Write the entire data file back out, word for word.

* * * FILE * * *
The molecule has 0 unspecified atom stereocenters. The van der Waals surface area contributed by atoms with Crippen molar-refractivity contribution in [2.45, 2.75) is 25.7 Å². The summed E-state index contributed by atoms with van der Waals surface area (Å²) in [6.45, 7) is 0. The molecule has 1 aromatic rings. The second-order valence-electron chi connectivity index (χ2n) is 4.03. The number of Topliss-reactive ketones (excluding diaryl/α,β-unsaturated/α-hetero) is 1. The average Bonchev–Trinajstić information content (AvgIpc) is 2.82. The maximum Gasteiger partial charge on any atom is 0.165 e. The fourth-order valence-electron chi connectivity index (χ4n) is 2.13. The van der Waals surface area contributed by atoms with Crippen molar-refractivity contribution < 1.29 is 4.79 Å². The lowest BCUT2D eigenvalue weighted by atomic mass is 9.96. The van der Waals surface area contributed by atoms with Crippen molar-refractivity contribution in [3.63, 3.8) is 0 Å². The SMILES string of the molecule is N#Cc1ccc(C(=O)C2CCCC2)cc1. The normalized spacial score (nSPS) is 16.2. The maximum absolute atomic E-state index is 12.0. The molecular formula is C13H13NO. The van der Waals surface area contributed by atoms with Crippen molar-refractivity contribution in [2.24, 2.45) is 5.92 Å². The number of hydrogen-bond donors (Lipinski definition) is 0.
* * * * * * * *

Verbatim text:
The molecule has 0 unspecified atom stereocenters. The van der Waals surface area contributed by atoms with Crippen molar-refractivity contribution in [2.45, 2.75) is 25.7 Å². The summed E-state index contributed by atoms with van der Waals surface area (Å²) in [6.45, 7) is 0. The molecule has 1 aromatic rings. The second-order valence-electron chi connectivity index (χ2n) is 4.03. The number of Topliss-reactive ketones (excluding diaryl/α,β-unsaturated/α-hetero) is 1. The average Bonchev–Trinajstić information content (AvgIpc) is 2.82. The maximum Gasteiger partial charge on any atom is 0.165 e. The fourth-order valence-electron chi connectivity index (χ4n) is 2.13. The van der Waals surface area contributed by atoms with Crippen molar-refractivity contribution < 1.29 is 4.79 Å². The lowest BCUT2D eigenvalue weighted by atomic mass is 9.96. The van der Waals surface area contributed by atoms with Crippen molar-refractivity contribution in [3.63, 3.8) is 0 Å². The SMILES string of the molecule is N#Cc1ccc(C(=O)C2CCCC2)cc1. The normalized spacial score (nSPS) is 16.2. The maximum absolute atomic E-state index is 12.0. The molecular formula is C13H13NO. The van der Waals surface area contributed by atoms with Crippen molar-refractivity contribution in [2.24, 2.45) is 5.92 Å². The number of hydrogen-bond donors (Lipinski definition) is 0.